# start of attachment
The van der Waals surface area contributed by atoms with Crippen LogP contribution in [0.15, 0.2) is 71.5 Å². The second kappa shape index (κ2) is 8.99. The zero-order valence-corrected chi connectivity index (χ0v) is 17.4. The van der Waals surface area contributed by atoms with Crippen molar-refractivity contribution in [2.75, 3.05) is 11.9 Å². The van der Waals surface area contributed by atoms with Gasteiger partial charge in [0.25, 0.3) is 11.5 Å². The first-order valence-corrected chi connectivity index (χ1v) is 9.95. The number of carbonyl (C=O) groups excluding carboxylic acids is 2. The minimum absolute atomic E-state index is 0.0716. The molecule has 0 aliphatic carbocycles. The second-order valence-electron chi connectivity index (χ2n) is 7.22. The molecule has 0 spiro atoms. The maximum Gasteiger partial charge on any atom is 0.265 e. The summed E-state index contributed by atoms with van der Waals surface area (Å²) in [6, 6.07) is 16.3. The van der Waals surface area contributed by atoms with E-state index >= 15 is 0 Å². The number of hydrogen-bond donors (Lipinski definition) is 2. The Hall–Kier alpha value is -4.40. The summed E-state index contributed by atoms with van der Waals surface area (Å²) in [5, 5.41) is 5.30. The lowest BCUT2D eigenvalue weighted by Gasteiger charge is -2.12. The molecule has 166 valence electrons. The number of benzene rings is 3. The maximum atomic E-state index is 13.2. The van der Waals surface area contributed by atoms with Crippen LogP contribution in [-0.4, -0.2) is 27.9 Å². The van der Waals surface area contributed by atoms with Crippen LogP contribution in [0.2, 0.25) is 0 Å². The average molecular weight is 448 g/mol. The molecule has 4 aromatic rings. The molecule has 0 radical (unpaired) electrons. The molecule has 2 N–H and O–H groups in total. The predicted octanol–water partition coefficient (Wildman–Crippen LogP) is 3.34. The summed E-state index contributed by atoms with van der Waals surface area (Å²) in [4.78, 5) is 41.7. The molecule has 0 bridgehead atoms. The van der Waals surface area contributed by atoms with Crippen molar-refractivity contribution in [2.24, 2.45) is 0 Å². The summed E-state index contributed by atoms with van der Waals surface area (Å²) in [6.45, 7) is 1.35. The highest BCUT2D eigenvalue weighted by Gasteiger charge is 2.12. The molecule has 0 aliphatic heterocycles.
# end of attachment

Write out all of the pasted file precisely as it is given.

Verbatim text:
The van der Waals surface area contributed by atoms with Crippen LogP contribution in [0.15, 0.2) is 71.5 Å². The second kappa shape index (κ2) is 8.99. The zero-order valence-corrected chi connectivity index (χ0v) is 17.4. The van der Waals surface area contributed by atoms with Crippen molar-refractivity contribution in [2.75, 3.05) is 11.9 Å². The van der Waals surface area contributed by atoms with Gasteiger partial charge in [0.25, 0.3) is 11.5 Å². The first-order valence-corrected chi connectivity index (χ1v) is 9.95. The number of carbonyl (C=O) groups excluding carboxylic acids is 2. The minimum absolute atomic E-state index is 0.0716. The molecule has 0 aliphatic carbocycles. The second-order valence-electron chi connectivity index (χ2n) is 7.22. The molecule has 0 spiro atoms. The maximum Gasteiger partial charge on any atom is 0.265 e. The summed E-state index contributed by atoms with van der Waals surface area (Å²) in [6, 6.07) is 16.3. The van der Waals surface area contributed by atoms with E-state index >= 15 is 0 Å². The number of hydrogen-bond donors (Lipinski definition) is 2. The Hall–Kier alpha value is -4.40. The summed E-state index contributed by atoms with van der Waals surface area (Å²) in [5, 5.41) is 5.30. The lowest BCUT2D eigenvalue weighted by Gasteiger charge is -2.12. The molecule has 166 valence electrons. The number of benzene rings is 3. The maximum atomic E-state index is 13.2. The van der Waals surface area contributed by atoms with Crippen LogP contribution in [-0.4, -0.2) is 27.9 Å². The van der Waals surface area contributed by atoms with Crippen LogP contribution in [0.2, 0.25) is 0 Å². The average molecular weight is 448 g/mol. The molecule has 4 aromatic rings. The molecule has 0 radical (unpaired) electrons. The molecule has 2 N–H and O–H groups in total. The predicted octanol–water partition coefficient (Wildman–Crippen LogP) is 3.34. The summed E-state index contributed by atoms with van der Waals surface area (Å²) in [4.78, 5) is 41.7. The molecule has 0 bridgehead atoms. The van der Waals surface area contributed by atoms with Crippen molar-refractivity contribution in [2.24, 2.45) is 0 Å². The summed E-state index contributed by atoms with van der Waals surface area (Å²) in [6.45, 7) is 1.35. The highest BCUT2D eigenvalue weighted by Gasteiger charge is 2.12. The molecule has 0 aliphatic heterocycles.